Why do people frequently identify with and/or organize along ethnic and racial lines? And with what consequences for democratic stability, political order, dignity, and development? These have been the central questions of my research throughout my career, and continue to animate my work. I have recently become a fellow of the Canadian, Institute for Advanced Research group on Boundaries, Membership and Belonging.
New approaches to Studying Ethnic Politics
Andrew Miller (PhD student, MIT) and I are in the early stages of a project investigating inter-ethnic conflict in Nigeria through textual analyses of online discourse. Stay tuned
A big question that has animated most of scholarly research agenda concerns the effects of particular configurations of racial and ethnic identities on policy-making. For example, my first scholarly book focused on the effects of the different ways in which the “race question” was addressed in Brazil and South Africa on the development of the tax systems in those countries. And my second book showed that when ethnic identities were strongly institutionalized — such as in countries like India and South Africa, political leaders were much less likely to respond aggressively to a sensitive health issue like HIV/AIDS.
More recently, along with some collaborators, I have been exploring some related ideas with more micro-level data.
For example, Gwyneth McClendon (Harvard) and I analyzed Afrobarometer data across 16 countries and found significant differences in the policy preferences of individuals across ethnic groups, challenging a fair bit of research on the subject. Even when it seems to be against their own individual self-interest, co-ethnics seem to share views and priorities. This work appeared in Comparative Political Studies.
Also, Yarrow Dunham (Yale), Steve Snell (Duke) and I conducted some experiments on the relationship between social identity, risk perception, and policy priorities around disease risks in the United States, and that work appears in PLoS One.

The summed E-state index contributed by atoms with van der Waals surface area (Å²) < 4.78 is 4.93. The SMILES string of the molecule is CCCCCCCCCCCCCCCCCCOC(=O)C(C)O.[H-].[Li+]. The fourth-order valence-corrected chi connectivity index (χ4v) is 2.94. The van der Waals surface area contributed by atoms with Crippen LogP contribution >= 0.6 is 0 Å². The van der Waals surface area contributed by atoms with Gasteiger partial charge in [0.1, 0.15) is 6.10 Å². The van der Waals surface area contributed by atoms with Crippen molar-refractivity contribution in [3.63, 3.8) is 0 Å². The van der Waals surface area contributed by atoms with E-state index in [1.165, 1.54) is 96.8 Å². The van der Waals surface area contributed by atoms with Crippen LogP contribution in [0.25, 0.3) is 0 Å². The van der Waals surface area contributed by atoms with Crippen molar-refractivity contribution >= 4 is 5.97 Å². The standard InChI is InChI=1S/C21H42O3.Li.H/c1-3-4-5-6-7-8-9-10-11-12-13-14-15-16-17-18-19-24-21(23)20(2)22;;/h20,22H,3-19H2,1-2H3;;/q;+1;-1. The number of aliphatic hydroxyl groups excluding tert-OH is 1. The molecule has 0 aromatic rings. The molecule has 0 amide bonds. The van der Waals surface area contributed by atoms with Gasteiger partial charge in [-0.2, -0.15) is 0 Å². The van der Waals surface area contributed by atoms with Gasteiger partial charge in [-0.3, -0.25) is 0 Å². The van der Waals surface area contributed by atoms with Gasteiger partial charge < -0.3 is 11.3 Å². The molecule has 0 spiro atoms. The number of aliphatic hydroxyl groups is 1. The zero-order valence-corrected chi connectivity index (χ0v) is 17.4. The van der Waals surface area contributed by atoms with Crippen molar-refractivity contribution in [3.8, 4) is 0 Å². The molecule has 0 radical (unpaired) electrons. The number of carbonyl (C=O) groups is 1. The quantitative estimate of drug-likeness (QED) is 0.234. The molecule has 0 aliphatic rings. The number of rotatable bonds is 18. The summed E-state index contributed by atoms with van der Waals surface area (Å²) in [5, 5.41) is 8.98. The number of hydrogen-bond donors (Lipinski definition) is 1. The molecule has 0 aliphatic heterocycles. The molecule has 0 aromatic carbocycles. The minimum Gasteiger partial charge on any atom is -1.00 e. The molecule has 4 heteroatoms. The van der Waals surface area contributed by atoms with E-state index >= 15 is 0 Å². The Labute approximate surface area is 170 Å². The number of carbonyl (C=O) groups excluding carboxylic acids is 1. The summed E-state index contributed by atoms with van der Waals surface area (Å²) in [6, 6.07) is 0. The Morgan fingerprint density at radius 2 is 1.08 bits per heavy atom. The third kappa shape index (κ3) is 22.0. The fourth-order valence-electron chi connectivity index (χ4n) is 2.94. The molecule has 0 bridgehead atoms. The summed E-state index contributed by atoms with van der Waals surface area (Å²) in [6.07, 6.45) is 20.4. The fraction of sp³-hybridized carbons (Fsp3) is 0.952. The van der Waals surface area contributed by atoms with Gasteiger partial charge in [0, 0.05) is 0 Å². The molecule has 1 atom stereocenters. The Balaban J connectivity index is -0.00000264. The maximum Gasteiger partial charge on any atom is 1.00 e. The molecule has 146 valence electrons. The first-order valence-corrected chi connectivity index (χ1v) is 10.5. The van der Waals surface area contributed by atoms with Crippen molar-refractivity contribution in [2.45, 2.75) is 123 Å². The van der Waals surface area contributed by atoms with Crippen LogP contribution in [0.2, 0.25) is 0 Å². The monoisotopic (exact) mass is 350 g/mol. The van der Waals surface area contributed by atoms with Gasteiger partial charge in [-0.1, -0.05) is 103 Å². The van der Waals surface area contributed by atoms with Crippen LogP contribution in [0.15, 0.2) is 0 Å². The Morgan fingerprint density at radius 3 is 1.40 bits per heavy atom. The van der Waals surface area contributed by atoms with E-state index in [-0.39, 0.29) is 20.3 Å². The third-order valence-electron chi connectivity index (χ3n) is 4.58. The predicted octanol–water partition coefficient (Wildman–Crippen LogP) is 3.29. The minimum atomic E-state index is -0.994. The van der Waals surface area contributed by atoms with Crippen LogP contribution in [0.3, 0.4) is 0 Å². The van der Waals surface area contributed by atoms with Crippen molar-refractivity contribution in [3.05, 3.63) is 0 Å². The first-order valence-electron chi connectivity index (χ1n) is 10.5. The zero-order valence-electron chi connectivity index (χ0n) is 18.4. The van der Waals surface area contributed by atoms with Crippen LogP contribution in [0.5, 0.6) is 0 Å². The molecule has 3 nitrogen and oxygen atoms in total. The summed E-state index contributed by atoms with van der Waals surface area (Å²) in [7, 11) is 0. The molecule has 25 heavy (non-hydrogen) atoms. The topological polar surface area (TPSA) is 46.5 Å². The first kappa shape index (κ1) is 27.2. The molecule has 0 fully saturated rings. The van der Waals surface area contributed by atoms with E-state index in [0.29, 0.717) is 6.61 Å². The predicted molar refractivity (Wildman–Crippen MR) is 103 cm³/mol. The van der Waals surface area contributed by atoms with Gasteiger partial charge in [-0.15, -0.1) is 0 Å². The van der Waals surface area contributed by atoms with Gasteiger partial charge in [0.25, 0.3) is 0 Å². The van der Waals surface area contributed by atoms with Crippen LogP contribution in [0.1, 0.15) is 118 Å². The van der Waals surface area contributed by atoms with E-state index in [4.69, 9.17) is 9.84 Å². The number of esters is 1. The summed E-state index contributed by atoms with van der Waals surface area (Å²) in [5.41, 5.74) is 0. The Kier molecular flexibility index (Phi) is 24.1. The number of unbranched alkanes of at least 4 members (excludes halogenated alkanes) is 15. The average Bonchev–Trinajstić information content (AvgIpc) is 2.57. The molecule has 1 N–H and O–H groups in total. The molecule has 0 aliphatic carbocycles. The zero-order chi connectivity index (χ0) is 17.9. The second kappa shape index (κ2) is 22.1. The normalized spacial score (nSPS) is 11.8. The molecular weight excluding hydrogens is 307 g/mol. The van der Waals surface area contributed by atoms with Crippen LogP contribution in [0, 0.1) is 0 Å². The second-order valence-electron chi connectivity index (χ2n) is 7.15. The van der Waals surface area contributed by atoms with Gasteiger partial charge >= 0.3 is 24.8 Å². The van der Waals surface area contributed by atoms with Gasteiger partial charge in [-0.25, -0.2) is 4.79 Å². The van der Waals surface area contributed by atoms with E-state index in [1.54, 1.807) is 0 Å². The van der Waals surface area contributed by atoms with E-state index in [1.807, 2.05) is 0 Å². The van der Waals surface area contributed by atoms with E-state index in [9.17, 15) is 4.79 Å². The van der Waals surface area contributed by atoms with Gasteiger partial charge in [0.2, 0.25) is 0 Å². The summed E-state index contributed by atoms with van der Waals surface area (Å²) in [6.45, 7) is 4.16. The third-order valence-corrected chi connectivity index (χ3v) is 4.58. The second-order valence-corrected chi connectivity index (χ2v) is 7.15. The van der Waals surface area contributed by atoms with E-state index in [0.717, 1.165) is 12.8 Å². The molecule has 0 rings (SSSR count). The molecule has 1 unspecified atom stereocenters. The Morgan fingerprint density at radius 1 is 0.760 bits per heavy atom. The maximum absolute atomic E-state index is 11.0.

Prerna Singh (Brown), and I carried out collaborative research on how to conceptualize and measure the thorny notion of “ethnic politics,” and also to understand some of the causes and consequences of mobilizing ethnic categories. Here is a link to our project website: http://institutionalizedethnicity.net/.
Our first article from that project lays out some broad conceptual and measurement strategies, and appears in Studies in Comparative International Development.
Our second article shows how a broad set of state institutions affected the salience of ethnic differences, in turn leading to outbreaks of violent ethnic conflict across 11 Southern African countries. That piece appears in Comparative Politics.
A third article, published in World Politics, analyzes an original dataset of census enumeration questionnaires from around the globe to test the proposition that enumeration of ethnic cleavages increases the likelihood of conflict. We demonstrate a strong and robust pattern consistent with this hypothesis.